“The Center for Justice model is an exciting next step in the evolution of RWU Law’s overall approach to legal education,” Yelnosky said. “It will create opportunities for some of our graduates to have a formal period during which they receive high-quality and intensive training that will help them cross the bridge to practice better equipped to serve their clients. It is also consistent with the School of Law’s focus on the obligation of lawyers to serve those who cannot afford legal representation. There is a desperate need for more poverty lawyers in the community, and our graduate fellows at the Center will help meet that need. Our graduates win, and the community wins.”

Another critical component of the Center for Justice model is a community partnerships based approach to delivering legal services. According to Weizenbaum, the Center for Justice will build relationships with community-based organizations to develop legal services programming that advances those partners’ broader goals for social justice.

Currently, the Center for Justice is assisting low-income households through partnerships with Fuerza Laboral, a workers’ rights center in Central Falls; the George Wiley Center, a community organization in Pawtucket; and the Community Action Partnership of Providence. With those community partners, the Center is addressing legal issues related to workers’ rights, utility termination protection, and substandard housing conditions, respectively. The Center is also partnering with a network of nonprofit immigration service providers in Rhode Island to address the acute need for legal representation among unaccompanied immigrant children seeking legal status in the U.S.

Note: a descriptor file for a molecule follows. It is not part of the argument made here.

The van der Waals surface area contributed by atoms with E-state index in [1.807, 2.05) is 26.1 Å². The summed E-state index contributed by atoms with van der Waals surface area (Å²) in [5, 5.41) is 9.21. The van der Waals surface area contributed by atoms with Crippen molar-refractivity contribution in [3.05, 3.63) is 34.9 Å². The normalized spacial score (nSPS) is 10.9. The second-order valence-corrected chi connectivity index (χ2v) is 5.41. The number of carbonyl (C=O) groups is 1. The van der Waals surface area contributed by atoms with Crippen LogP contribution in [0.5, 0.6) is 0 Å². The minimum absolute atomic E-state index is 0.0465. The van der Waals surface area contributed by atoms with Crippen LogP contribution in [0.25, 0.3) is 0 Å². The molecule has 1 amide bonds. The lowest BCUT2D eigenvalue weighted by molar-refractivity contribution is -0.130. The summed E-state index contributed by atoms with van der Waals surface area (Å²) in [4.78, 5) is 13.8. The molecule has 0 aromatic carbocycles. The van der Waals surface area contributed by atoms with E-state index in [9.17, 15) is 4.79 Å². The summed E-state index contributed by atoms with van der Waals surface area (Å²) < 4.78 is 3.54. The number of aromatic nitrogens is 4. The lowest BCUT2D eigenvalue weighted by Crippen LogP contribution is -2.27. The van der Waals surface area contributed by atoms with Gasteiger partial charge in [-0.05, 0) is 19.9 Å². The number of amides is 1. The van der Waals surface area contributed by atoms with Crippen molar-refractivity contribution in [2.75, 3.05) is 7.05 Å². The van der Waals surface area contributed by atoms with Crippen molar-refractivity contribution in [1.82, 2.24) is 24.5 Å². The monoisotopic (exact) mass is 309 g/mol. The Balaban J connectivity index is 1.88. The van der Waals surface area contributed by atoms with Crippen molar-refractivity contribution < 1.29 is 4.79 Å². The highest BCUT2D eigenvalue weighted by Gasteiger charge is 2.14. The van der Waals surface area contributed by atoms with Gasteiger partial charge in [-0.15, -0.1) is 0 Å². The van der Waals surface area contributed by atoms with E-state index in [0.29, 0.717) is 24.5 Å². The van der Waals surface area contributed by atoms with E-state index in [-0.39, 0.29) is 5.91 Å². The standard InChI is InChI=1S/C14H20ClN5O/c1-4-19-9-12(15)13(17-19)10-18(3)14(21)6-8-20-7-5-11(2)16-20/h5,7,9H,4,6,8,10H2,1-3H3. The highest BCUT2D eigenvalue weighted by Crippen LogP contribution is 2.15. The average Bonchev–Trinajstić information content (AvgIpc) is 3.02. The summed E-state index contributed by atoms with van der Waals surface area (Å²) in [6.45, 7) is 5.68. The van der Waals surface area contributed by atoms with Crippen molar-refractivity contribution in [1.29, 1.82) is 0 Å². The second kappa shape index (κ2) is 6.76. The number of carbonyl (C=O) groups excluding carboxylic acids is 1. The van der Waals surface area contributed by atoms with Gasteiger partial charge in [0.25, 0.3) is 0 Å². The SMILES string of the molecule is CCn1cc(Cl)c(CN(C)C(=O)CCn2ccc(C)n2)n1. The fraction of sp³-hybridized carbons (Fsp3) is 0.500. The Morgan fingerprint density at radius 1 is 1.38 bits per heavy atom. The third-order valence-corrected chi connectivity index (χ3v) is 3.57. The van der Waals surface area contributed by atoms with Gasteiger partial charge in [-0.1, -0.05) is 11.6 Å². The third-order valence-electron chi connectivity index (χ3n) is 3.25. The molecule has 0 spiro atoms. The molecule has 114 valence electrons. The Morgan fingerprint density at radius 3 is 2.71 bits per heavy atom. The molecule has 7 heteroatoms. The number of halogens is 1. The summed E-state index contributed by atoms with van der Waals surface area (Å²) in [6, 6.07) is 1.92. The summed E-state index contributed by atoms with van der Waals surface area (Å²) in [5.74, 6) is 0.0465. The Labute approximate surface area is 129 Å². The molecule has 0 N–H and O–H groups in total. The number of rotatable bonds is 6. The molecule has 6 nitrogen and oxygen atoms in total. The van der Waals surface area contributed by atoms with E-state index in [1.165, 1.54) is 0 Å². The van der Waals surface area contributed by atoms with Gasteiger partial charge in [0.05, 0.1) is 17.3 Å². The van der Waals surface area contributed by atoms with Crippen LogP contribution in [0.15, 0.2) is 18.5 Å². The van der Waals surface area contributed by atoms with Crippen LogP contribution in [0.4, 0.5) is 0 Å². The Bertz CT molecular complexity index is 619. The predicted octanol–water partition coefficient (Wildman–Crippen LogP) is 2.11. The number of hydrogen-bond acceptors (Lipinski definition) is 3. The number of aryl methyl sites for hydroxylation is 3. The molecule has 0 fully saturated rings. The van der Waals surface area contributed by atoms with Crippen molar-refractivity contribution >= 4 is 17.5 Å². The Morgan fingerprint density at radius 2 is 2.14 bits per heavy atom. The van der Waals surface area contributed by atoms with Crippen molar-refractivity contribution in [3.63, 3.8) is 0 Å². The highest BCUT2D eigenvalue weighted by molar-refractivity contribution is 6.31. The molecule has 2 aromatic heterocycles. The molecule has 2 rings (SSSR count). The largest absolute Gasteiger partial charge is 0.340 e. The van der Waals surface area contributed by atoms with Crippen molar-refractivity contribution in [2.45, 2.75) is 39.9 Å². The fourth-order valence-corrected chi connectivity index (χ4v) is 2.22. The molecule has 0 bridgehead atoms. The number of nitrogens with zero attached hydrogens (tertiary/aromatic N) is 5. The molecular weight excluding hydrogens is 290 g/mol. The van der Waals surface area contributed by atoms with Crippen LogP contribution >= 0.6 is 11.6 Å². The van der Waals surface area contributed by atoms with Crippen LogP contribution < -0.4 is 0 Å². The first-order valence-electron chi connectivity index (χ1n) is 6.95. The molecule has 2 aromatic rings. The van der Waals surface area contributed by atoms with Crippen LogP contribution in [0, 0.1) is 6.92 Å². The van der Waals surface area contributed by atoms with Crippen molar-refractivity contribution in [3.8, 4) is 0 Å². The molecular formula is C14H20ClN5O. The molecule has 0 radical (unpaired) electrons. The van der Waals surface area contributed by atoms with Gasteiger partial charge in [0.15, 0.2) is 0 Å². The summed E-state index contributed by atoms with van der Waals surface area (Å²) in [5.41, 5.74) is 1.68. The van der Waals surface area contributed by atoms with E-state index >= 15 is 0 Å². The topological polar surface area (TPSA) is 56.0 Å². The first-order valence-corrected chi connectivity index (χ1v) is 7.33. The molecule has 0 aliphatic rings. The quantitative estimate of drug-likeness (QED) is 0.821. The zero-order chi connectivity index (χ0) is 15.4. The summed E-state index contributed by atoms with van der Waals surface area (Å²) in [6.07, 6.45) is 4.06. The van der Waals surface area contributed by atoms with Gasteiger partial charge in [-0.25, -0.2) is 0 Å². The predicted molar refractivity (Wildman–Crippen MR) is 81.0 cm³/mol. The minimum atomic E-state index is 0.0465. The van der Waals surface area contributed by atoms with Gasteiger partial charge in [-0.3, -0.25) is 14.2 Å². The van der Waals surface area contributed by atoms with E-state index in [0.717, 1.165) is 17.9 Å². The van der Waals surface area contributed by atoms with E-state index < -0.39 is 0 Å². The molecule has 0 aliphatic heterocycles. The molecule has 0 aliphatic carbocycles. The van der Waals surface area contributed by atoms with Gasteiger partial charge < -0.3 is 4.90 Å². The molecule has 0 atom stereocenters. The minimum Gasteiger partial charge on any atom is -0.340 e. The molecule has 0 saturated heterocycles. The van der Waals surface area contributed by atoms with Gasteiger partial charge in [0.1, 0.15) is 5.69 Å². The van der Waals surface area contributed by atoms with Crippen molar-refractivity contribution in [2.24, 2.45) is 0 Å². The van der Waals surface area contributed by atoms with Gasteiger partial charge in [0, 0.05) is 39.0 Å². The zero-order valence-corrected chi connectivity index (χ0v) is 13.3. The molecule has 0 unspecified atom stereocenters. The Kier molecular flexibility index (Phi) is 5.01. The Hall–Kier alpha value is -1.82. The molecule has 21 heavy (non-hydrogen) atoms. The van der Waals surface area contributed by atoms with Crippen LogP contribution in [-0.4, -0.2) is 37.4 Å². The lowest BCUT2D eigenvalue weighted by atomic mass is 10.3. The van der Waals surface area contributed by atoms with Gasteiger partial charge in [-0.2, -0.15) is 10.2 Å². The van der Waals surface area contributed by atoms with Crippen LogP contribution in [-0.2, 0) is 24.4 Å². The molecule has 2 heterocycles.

“The Rhode Island Center for Justice represents a desperately needed source of legal assistance for low-income Rhode Islanders,” said Melissa Husband, executive director of the Community Action Partnership of Providence. “As a direct provider of services to the poor and vulnerable in our community, I witness this need on a daily basis and am convinced that the Center for Justice will be a vital partner to CAPP and a valued resource for many.”

About the Rhode Island Center for Justice: The Rhode Island Center for Justice is an independent 501(c)(3) non-profit public interest law center created in cooperation with Roger Williams University School of Law.  The Center for Justice aims to ensure justice for vulnerable individuals, families and communities in Rhode Island through the provision of free legal services and strategic advocacy in partnership with community based organizations.